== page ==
Next stop, the Fish Market (Fisketorget). This is definitely one of the most interesting places in the city. Booth after booth of fish merchants with fresh and smoked fish, seafood salads, caviar. John sampled smoked whale, which he declared to be delicious, along with smoked salmon and caviar. It was obvious they are used to dealing with cruise ship passengers, as they will vacuum-pack the smoked fish and it will keep for 14 days at room temperature or a couple months if refrigerated.

The crab legs were enormous. In several of the booths, there was a fish called the "hel fish". (A photo can be seen here). It certainly is named correctly as it looks like it's been to hell and back again.

Seeing all that fresh seafood made us quite hungry, so off we went to search for a lunch. The seafood salads in the fish market were tempting, but we wanted a place to sit down and eat that was warm and cozy. The picnic benches outside the fish market didn't offer those amenities.

After reading some of the menu signs on the outdoor boards of various cafes and restaurants, I was even happier that I don't eat meat. One menu board included "filet of reindeer" and "medallion of elk". I am sure they're just delicious, but how will Santa deliver gifts at Christmas if all the reindeer are consumed?

We found a pub/restaurant facing the harbor that appeared to be a good place to have a bite and people watch. The tables outside seemed nice enough and the gas heaters were on, but we wanted to dry off and really warm up, so we sat inside by the window.

John ordered mussels, which were outstanding - in a wine cream sauce. I was boring, as usual, and ordered a salad. The salad was delicious - everything was very fresh. We have been to Norway before and remember how expensive the food is, but getting the bill at the end of the meal is still "sticker shock".

We visited some of the souvenir shops and were so amused by the various trolls available. All different shapes and sizes, all with different facial expressions.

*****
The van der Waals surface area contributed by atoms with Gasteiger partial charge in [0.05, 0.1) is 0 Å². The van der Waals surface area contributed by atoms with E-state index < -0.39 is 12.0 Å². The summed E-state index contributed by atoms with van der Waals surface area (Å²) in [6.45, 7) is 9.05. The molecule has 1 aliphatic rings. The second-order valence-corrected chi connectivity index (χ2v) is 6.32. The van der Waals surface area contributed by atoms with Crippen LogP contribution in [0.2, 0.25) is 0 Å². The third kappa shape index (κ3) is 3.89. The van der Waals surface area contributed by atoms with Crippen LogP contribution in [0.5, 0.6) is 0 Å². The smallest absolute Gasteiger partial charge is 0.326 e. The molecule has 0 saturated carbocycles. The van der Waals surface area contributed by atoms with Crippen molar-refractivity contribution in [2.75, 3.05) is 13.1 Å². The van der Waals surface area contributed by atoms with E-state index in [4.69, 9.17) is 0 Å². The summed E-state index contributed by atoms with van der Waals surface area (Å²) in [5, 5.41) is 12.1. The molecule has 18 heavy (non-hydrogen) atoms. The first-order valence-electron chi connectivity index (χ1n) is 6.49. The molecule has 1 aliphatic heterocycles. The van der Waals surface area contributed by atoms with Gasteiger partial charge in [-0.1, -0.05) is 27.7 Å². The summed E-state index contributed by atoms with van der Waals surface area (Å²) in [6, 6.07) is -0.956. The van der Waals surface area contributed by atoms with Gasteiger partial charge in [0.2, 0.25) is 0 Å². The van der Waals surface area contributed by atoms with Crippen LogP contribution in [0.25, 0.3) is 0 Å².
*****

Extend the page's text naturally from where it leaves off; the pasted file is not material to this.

As we were headed in the general direction of the ship, we saw a large tall ship arriving with lots of Navy personnel on board. A little further along the waterfront, we came across a large crowd, a Navy band and several other branches of the Norway armed services.

There was some type of competition taking place. It appeared to be between the various services members. They were taking turns with hand made amphibious contraptions that were loaded onto a high ramp, and then they would slide down the ramp into the water. One of the people in the contraption would then swim (brrrr) to ring a bell. It was a timed competition. Unfortunately, we couldn't watch all of it, as the ship's boarding time was 4:30 for a 5:00pm departure. The competition wasn't ending until 5:00pm with awards at 6:00.

When our tablemates arrived at dinner this evening, one of them, Phyllis, was wearing a shoulder sling. She had fallen when preparing to board the funicular and broke her shoulder. She said she was fortunate in that it's a clean break, but will have to wear the sling for at least two weeks.

Obviously, she garnered much sympathy from all of us.

We are on our way to Geiranger, which is at the head of the Geirangerfjord.
More info about Norway
Northern Europe Trip Page... (including photos)

Note that there are two trip maps, as this journey include two (back-to-back) 12 day cruises. The map of Norway is found below the UK map

About the Author

John Moen is a cartographer who along with his wife are the orignal founders of worldatlas.com. He and his wife, Chris Woolwine-Moen, produced thousands of award-winning maps that are used all over the world and content that aids students, teachers, travelers and parents with their geography and map questions. Today, it's one of the most popular educational sites on the web.

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This page was last updated on June 16, 2020.